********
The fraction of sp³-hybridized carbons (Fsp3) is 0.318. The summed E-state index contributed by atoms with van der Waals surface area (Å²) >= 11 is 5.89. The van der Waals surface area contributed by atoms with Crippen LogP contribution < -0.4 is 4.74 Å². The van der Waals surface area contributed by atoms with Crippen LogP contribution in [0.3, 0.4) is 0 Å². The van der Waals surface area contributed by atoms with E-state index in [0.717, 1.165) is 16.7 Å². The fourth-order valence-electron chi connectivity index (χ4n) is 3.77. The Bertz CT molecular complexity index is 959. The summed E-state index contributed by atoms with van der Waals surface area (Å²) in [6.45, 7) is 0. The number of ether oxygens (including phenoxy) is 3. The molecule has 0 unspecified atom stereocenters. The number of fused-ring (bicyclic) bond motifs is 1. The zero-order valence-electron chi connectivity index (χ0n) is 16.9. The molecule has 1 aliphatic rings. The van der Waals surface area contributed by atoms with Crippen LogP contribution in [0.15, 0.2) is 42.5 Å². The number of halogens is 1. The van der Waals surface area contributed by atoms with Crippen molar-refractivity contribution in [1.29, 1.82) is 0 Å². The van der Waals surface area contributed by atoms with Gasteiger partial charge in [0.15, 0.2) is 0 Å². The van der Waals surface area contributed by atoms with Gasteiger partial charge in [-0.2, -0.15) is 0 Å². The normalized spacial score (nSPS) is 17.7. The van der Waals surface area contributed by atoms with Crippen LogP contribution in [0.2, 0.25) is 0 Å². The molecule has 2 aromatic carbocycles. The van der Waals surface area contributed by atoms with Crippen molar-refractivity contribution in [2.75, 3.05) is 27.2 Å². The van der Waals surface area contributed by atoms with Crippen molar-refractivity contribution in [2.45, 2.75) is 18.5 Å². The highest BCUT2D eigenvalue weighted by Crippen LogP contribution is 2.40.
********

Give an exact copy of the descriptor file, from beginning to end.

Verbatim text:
The fraction of sp³-hybridized carbons (Fsp3) is 0.318. The summed E-state index contributed by atoms with van der Waals surface area (Å²) >= 11 is 5.89. The van der Waals surface area contributed by atoms with Crippen LogP contribution < -0.4 is 4.74 Å². The van der Waals surface area contributed by atoms with Crippen LogP contribution in [0.3, 0.4) is 0 Å². The van der Waals surface area contributed by atoms with E-state index in [0.717, 1.165) is 16.7 Å². The fourth-order valence-electron chi connectivity index (χ4n) is 3.77. The Bertz CT molecular complexity index is 959. The summed E-state index contributed by atoms with van der Waals surface area (Å²) in [6.45, 7) is 0. The number of ether oxygens (including phenoxy) is 3. The molecule has 0 unspecified atom stereocenters. The number of fused-ring (bicyclic) bond motifs is 1. The zero-order valence-electron chi connectivity index (χ0n) is 16.9. The molecule has 1 aliphatic rings. The van der Waals surface area contributed by atoms with Crippen LogP contribution in [0.15, 0.2) is 42.5 Å². The number of halogens is 1. The van der Waals surface area contributed by atoms with Crippen molar-refractivity contribution in [1.29, 1.82) is 0 Å². The van der Waals surface area contributed by atoms with Gasteiger partial charge in [0.15, 0.2) is 0 Å². The van der Waals surface area contributed by atoms with Gasteiger partial charge in [-0.2, -0.15) is 0 Å². The normalized spacial score (nSPS) is 17.7. The van der Waals surface area contributed by atoms with Crippen LogP contribution in [0.2, 0.25) is 0 Å². The molecule has 2 aromatic carbocycles. The van der Waals surface area contributed by atoms with Crippen molar-refractivity contribution in [2.75, 3.05) is 27.2 Å². The van der Waals surface area contributed by atoms with Crippen molar-refractivity contribution in [2.45, 2.75) is 18.5 Å². The highest BCUT2D eigenvalue weighted by Crippen LogP contribution is 2.40.